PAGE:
For cell adhesion studies, the samples were steam sterilized for 3 h. It is then conditioned with sufficient volume of media. Human osteoblast cells were used to adhere on the surface of processed samples. The osteoblast cells (5000 cells/[cm.sup.2] surface area) were seeded on the surface of the samples and then sufficient media was added along the sides of the wall so that cell suspension will be on the top of the material. The culture plate was then incubated for 30-45 min in C[O.sub.2] incubator. Sufficient amount of media was again added and then incubated for 2 and 4 days. The samples were then removed and rinsed with phosphate buffer (PB) solution [Solution A--0.2M [Na.sub.2]HP[O.sub.4], Solution B--0.2M Na[H.sub.2]P[O.sub.4]; Mix 36 ml of solution A, 14 ml of solution B and 50 ml of deionised water]. It was then fixed in 2.5 % glutaraldehyde (Make 2.5 ml of 25 % glutaraldehyde to 25 ml using phosphate buffer) and rinsed with PB solution (5 times, 5 min each). After rinsing, the samples were dehydrated in different grades of alchohol.

The samples were then immersed in isoamylacetate for 2 min and dried to critical point in a critical point drier. The dried samples were gold sputter coated and observed in SEM.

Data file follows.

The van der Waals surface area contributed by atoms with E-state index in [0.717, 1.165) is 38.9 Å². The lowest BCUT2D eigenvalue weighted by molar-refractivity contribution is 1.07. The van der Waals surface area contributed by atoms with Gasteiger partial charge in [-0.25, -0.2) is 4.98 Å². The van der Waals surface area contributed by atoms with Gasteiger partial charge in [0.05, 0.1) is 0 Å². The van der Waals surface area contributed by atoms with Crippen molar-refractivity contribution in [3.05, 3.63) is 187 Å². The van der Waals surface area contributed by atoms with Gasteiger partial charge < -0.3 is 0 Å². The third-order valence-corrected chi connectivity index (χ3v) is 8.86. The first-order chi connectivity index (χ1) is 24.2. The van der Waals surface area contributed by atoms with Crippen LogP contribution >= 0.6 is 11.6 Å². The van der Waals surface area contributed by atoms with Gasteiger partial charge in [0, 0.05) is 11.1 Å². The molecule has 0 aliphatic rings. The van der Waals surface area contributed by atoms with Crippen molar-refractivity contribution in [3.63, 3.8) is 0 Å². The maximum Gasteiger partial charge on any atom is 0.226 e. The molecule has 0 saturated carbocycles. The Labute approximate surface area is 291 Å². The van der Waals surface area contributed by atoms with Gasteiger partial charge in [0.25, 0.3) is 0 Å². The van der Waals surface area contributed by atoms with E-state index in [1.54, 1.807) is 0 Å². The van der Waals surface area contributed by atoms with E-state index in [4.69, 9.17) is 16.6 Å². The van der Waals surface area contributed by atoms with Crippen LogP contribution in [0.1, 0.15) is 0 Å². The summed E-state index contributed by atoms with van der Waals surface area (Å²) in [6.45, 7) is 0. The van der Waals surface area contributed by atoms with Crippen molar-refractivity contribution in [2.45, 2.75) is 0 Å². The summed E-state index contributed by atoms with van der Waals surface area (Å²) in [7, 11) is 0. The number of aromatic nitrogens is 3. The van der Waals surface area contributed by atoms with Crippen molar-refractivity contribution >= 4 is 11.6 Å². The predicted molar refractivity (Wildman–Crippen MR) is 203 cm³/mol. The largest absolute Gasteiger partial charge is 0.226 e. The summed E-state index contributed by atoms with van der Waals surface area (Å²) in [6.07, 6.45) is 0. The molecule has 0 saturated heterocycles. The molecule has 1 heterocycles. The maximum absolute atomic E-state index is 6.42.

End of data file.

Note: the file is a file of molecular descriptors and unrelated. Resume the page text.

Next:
Results and Discussions

The XRD data of ball milled titanium at various time intervals is shown in Fig. 1. It is found that the diffraction peaks became broader with increase in milling time, indicating the reduction in crystallite size of titanium. The powder particles tend to get cold welded to each other, especially if they are ductile, due to heavy plastic deformation experienced and then fractures during milling. During the initial stage of ball milling, cold welding is predominant than fracturing as the material is ductile. There should be a balance maintained between cold welding and fracturing of particles. Hence ethanol is added to the vials which act as surface active agents, adsorbs on the surface of the powder particles and minimizes cold welding between powder particles and there by inhibits agglomeration. It also acts as a coolant and avoids excessive heat formation during ball milling. After 24 h of ball milling, titanium oxide peaks were observed as shown in Fig. 1, At 24 h the titanium peaks were broadened and the oxide content increased with increase in milling time. This may be due nano sized crystallite having more surface area and entrapment of atmospheric air into the vial during sample loading. Nitrogen and oxygen are the two major compositions of atmospheric air which adsorbs on the newly created surfaces due to repeated fracture and cold welding during ball milling and diffuse into powder matrices through defects such as grain boundaries and dislocations. However, the formation enthalpies for TiN and rultile Ti[O.sub.2] are -346.89 and -959.75 kJ [mol.sup.-1] respectively at standard conditions. Hence, Ti[O.sub.2] should be easily formed than TiN at standard conditions [10].